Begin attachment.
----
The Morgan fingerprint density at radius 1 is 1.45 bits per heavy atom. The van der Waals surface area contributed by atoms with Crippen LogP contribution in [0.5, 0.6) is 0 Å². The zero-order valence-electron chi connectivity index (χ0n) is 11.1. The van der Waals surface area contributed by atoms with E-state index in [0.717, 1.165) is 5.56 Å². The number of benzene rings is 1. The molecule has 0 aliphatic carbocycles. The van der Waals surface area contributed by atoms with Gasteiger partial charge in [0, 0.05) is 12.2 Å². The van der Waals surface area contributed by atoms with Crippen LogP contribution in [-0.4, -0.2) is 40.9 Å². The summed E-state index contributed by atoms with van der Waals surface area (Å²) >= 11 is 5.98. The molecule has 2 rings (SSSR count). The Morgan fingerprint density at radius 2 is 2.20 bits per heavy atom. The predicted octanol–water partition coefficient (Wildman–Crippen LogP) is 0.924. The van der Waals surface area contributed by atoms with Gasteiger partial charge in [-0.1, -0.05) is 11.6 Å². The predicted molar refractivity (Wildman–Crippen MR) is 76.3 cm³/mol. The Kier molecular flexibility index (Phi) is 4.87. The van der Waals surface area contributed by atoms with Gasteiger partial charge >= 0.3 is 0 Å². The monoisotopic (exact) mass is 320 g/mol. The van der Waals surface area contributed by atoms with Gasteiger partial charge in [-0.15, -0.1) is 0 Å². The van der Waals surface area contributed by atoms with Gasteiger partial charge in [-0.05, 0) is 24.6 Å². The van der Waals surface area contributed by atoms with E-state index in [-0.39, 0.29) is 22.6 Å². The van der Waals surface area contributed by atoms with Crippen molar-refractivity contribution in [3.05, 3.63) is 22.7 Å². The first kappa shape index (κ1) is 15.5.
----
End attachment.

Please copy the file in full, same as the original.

The Morgan fingerprint density at radius 1 is 1.45 bits per heavy atom. The van der Waals surface area contributed by atoms with Crippen LogP contribution in [0.5, 0.6) is 0 Å². The zero-order valence-electron chi connectivity index (χ0n) is 11.1. The van der Waals surface area contributed by atoms with E-state index in [0.717, 1.165) is 5.56 Å². The number of benzene rings is 1. The molecule has 0 aliphatic carbocycles. The van der Waals surface area contributed by atoms with Gasteiger partial charge in [0, 0.05) is 12.2 Å². The van der Waals surface area contributed by atoms with Crippen LogP contribution in [-0.4, -0.2) is 40.9 Å². The summed E-state index contributed by atoms with van der Waals surface area (Å²) >= 11 is 5.98. The molecule has 2 rings (SSSR count). The Morgan fingerprint density at radius 2 is 2.20 bits per heavy atom. The predicted octanol–water partition coefficient (Wildman–Crippen LogP) is 0.924. The van der Waals surface area contributed by atoms with Gasteiger partial charge in [-0.1, -0.05) is 11.6 Å². The predicted molar refractivity (Wildman–Crippen MR) is 76.3 cm³/mol. The Kier molecular flexibility index (Phi) is 4.87. The van der Waals surface area contributed by atoms with Gasteiger partial charge >= 0.3 is 0 Å². The monoisotopic (exact) mass is 320 g/mol. The van der Waals surface area contributed by atoms with Gasteiger partial charge in [-0.15, -0.1) is 0 Å². The van der Waals surface area contributed by atoms with Gasteiger partial charge in [-0.05, 0) is 24.6 Å². The van der Waals surface area contributed by atoms with E-state index in [-0.39, 0.29) is 22.6 Å². The van der Waals surface area contributed by atoms with Crippen molar-refractivity contribution in [3.05, 3.63) is 22.7 Å². The first kappa shape index (κ1) is 15.5.